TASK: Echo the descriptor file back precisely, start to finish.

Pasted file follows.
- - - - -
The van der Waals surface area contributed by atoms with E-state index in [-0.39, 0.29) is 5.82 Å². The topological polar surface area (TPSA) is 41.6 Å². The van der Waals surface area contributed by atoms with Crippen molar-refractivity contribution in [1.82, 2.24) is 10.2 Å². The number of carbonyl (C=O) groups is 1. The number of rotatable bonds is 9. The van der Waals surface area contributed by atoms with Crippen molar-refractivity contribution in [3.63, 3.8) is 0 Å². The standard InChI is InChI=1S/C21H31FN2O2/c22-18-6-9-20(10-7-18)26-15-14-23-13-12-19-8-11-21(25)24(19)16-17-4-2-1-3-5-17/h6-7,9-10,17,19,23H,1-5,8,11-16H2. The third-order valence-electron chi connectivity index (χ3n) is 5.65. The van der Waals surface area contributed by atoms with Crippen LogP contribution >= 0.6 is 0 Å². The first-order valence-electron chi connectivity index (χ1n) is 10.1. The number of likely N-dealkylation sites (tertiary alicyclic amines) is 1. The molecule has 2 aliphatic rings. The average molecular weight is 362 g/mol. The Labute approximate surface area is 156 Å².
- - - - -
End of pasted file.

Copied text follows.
The van der Waals surface area contributed by atoms with E-state index in [-0.39, 0.29) is 5.82 Å². The topological polar surface area (TPSA) is 41.6 Å². The van der Waals surface area contributed by atoms with Crippen molar-refractivity contribution in [1.82, 2.24) is 10.2 Å². The number of carbonyl (C=O) groups is 1. The number of rotatable bonds is 9. The van der Waals surface area contributed by atoms with Crippen molar-refractivity contribution in [3.63, 3.8) is 0 Å². The standard InChI is InChI=1S/C21H31FN2O2/c22-18-6-9-20(10-7-18)26-15-14-23-13-12-19-8-11-21(25)24(19)16-17-4-2-1-3-5-17/h6-7,9-10,17,19,23H,1-5,8,11-16H2. The third-order valence-electron chi connectivity index (χ3n) is 5.65. The van der Waals surface area contributed by atoms with Crippen LogP contribution >= 0.6 is 0 Å². The first-order valence-electron chi connectivity index (χ1n) is 10.1. The number of likely N-dealkylation sites (tertiary alicyclic amines) is 1. The molecule has 2 aliphatic rings. The average molecular weight is 362 g/mol. The Labute approximate surface area is 156 Å².